decided: January 29, 1981.
GEORGE HAWKEY, PETITIONER
COMMONWEALTH OF PENNSYLVANIA, WORKMEN'S COMPENSATION APPEAL BOARD AND SHENANGO, INC., RESPONDENTS. (TWO APPEALS)
Appeals from the Order of the Workmen's Compensation Appeal Board in case of George Hawkey v. Shenango, Inc., Nos. A-76279 and Misc. 3891.
Alexander J. Pentecost, for petitioner.
Linton L. Moyer, Thomson, Rhodes & Grigsby, for respondent, Shenango, Inc.
Judges Blatt, Craig and MacPhail, sitting as a panel of three. Opinion by Judge MacPhail. Dissenting Opinion by Judge Blatt.
[ 56 Pa. Commw. Page 380]
This is a consolidated appeal from two orders issued by the Workmen's Compensation Appeal Board (Board) which dismissed two petitions for a rehearing filed by George Hawkey (Petitioner) following the denial by a referee and the Board of his petition to set aside a final receipt. We reverse and remand.
Petitioner filed a petition to review (later amended to a petition to set aside a final receipt) with the Department of Labor and Industry on August 19, 1976. Based on evidence adduced at two hearings the petition was dismissed by a referee. The referee's decision was affirmed by the Board on April 16, 1979. In early May, 1979 Petitioner allegedly discovered new evidence and filed a petition for a rehearing with the Board pursuant to Section 426 of The Pennsylvania Workmen's Compensation Act*fn1 (Act). At the same
[ 56 Pa. Commw. Page 381]
time, Petitioner filed a petition for review with this Court which similarly alleged that new evidence had been discovered and requested a remand to the Board for a rehearing. The latter petition was dismissed on June 6, 1979 by the late President Judge Bowman on a motion by Shenango, Inc. (Respondent) to quash the appeal for failure to present an objection to the order of the Board which Petitioner sought to appeal. The Board granted the former petition for a rehearing on August 9, 1979 but rescinded that order on October 16, 1979 finding that this Court's action on Petitioner's appeal was final and precluded further review by the Board. Petitioner then filed a second petition for a rehearing which was also dismissed by the Board, this time on February 14, 1980. Petitioner has appealed here from the two Board orders. The matter has been submitted on briefs.
The sole issue presented for our consideration is whether or not this Court's order of June 6, 1979, dismissing the petition for review filed by Petitioner, constitutes a "final action" and, therefore, operates as a bar to a rehearing by the Board.
The grant or denial of a rehearing is within the discretion of the Board. Douglas v. Workmen's Compensation Appeal Board, 32 Pa. Commonwealth Ct. 156, 377 A.2d 1300 (1977). Thus, in general, the Board's decision with respect to a petition for a rehearing will not be disturbed on appeal absent an abuse of that discretion. Our decision in the instant case, however, rests not upon a finding of abuse of discretion, but rather upon our finding that the Board committed an error of law. Conclusions of law are, of course, subject to our review. 2 Pa. C.S. § 704.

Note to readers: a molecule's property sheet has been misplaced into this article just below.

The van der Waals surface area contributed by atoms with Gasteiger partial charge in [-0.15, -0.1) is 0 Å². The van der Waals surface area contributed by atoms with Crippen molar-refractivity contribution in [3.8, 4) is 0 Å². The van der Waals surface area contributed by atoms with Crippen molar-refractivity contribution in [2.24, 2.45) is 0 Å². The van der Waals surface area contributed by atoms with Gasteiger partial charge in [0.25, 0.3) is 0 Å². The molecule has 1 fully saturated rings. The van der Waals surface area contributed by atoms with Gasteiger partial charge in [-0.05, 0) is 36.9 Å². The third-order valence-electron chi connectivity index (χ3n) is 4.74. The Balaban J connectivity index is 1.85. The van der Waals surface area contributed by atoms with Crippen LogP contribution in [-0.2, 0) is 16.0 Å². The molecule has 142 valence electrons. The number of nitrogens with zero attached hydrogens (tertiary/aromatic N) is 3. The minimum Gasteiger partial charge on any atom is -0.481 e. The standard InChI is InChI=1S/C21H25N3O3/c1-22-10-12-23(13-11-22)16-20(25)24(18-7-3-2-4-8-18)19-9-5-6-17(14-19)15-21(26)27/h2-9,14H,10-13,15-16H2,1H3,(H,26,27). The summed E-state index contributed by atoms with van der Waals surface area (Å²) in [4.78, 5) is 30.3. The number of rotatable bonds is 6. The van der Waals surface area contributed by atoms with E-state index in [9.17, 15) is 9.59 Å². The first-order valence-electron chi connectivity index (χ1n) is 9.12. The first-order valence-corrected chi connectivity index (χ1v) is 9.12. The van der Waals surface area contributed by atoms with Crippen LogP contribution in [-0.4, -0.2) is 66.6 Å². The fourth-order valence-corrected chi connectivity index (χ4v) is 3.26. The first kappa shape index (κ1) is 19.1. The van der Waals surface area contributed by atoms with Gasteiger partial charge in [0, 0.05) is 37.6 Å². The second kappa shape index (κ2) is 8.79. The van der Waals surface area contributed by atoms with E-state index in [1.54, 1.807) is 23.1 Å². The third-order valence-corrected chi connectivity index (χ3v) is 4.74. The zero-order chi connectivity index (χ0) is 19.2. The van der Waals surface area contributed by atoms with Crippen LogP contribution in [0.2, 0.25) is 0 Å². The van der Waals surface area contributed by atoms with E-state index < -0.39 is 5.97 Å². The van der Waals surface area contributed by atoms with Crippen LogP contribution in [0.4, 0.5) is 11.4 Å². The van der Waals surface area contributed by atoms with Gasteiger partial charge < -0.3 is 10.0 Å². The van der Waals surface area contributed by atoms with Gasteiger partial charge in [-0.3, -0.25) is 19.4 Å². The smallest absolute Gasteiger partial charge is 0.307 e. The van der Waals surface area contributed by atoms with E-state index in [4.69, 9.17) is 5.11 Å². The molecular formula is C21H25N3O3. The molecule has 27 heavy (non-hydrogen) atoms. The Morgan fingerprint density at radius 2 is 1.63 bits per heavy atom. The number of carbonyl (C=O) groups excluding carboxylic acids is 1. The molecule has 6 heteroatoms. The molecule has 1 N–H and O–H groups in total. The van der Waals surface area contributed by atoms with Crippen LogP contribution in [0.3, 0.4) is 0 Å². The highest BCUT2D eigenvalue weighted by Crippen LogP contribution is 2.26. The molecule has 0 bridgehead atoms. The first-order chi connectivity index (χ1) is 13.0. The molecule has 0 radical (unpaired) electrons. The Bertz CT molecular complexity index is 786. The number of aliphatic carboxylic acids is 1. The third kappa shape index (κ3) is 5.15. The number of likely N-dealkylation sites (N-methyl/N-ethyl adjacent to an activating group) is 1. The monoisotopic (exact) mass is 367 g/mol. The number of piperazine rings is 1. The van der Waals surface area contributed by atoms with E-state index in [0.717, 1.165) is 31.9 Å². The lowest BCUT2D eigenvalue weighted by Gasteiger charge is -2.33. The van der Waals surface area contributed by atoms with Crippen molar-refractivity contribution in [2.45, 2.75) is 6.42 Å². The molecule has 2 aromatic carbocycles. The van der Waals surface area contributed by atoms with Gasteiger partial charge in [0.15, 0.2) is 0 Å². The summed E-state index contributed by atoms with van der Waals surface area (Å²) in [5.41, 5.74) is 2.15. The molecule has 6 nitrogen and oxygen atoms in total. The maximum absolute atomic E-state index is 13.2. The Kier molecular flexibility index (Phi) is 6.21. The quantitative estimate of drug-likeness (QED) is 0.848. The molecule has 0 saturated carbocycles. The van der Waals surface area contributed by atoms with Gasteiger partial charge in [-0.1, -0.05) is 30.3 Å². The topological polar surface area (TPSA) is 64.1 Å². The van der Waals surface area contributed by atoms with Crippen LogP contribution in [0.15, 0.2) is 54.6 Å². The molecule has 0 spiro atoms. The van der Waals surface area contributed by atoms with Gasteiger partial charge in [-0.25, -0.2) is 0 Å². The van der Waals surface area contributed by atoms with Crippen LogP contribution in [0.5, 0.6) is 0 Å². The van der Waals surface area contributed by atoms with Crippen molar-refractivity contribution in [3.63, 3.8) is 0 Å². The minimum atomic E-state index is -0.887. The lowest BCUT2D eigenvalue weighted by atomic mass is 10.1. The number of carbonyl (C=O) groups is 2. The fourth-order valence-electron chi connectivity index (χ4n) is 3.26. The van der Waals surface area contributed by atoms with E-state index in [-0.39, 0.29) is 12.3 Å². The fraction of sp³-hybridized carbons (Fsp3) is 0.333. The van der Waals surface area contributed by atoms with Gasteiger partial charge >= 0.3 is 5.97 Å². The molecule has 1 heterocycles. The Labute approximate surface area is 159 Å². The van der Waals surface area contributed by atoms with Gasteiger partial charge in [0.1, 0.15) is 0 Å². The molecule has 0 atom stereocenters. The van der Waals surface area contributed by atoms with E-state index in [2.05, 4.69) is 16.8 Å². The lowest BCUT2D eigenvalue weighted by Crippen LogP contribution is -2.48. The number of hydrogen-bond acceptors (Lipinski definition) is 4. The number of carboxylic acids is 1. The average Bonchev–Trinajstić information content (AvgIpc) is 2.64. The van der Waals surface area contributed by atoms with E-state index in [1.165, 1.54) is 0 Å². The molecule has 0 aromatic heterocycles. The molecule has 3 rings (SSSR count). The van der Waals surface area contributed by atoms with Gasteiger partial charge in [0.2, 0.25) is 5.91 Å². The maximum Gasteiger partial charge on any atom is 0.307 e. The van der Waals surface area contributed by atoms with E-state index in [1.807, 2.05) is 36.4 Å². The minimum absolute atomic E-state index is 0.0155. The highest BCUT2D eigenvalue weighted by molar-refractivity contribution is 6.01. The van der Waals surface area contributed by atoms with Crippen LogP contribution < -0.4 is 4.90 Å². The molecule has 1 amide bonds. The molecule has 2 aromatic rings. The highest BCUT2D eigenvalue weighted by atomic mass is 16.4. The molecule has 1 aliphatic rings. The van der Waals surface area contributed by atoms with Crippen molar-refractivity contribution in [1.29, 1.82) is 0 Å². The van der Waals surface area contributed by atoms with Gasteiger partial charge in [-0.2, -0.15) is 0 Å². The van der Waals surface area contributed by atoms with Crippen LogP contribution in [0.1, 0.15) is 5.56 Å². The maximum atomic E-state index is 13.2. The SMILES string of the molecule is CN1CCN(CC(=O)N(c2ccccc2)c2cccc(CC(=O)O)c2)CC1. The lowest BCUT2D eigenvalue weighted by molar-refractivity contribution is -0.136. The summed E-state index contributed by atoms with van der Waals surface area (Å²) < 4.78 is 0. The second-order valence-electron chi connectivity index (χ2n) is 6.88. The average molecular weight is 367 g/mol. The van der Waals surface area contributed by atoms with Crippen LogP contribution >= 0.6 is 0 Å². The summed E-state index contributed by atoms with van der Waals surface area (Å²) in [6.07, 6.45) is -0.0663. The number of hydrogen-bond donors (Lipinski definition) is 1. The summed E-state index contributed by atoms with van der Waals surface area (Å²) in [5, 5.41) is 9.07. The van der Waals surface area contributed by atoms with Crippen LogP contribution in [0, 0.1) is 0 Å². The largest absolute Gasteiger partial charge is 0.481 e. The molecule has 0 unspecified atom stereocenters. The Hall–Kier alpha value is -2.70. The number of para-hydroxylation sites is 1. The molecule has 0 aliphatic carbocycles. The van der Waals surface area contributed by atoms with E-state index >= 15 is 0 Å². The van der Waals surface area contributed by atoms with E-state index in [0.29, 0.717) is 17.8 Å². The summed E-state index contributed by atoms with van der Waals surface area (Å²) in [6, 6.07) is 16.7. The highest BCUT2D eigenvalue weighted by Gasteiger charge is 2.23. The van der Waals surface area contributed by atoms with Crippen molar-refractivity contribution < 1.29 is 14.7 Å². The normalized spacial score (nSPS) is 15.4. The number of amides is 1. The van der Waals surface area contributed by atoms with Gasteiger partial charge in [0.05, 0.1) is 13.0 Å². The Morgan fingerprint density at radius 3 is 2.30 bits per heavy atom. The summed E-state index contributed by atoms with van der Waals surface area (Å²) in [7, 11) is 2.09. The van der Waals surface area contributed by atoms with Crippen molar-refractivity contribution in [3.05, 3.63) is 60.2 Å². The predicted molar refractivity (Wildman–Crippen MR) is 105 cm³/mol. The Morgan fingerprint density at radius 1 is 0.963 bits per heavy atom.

Section 426 of the Act, before its recent amendment,*fn2 provided, in pertinent part:
[ 56 Pa. Commw. Page 382]
The board, upon petition of any party and upon cause shown, at any time before the Commonwealth Court, to which an appeal has been taken . . . shall have taken final action thereon, may grant a rehearing of any petition upon which the board . . . has sustained or reversed any action of a referee. . . . (Emphasis added.)
The Respondent argues that the dismissal by this Court of Petitioner's appeal to this Court constituted a "final action" on that appeal. It then follows, according to the Respondent, that the Board should not have granted the initial petition for reconsideration because of the language in Section 426 and that the Board's action in rescinding its order granting the petition was proper. Since the only ground alleged by Petitioner in his second petition for rehearing was the Board's allegedly erroneous rescission of its prior order, Respondent argues that that petition was likewise properly denied. From those premises Respondent would have us conclude that both appeals now before us must be denied.
While there is much merit in the logic of Respondent's argument, it is hinged entirely on the assumption that Section 426 applies to the circumstances of this case. An analysis of what happened to this case, when it was before this Court in 1979, leads us to conclude that the provisions of Section 426 did not apply and that the Board erred as a matter of law when it invoked those provisions in making its rulings on the petitions for rehearing filed by Petitioner.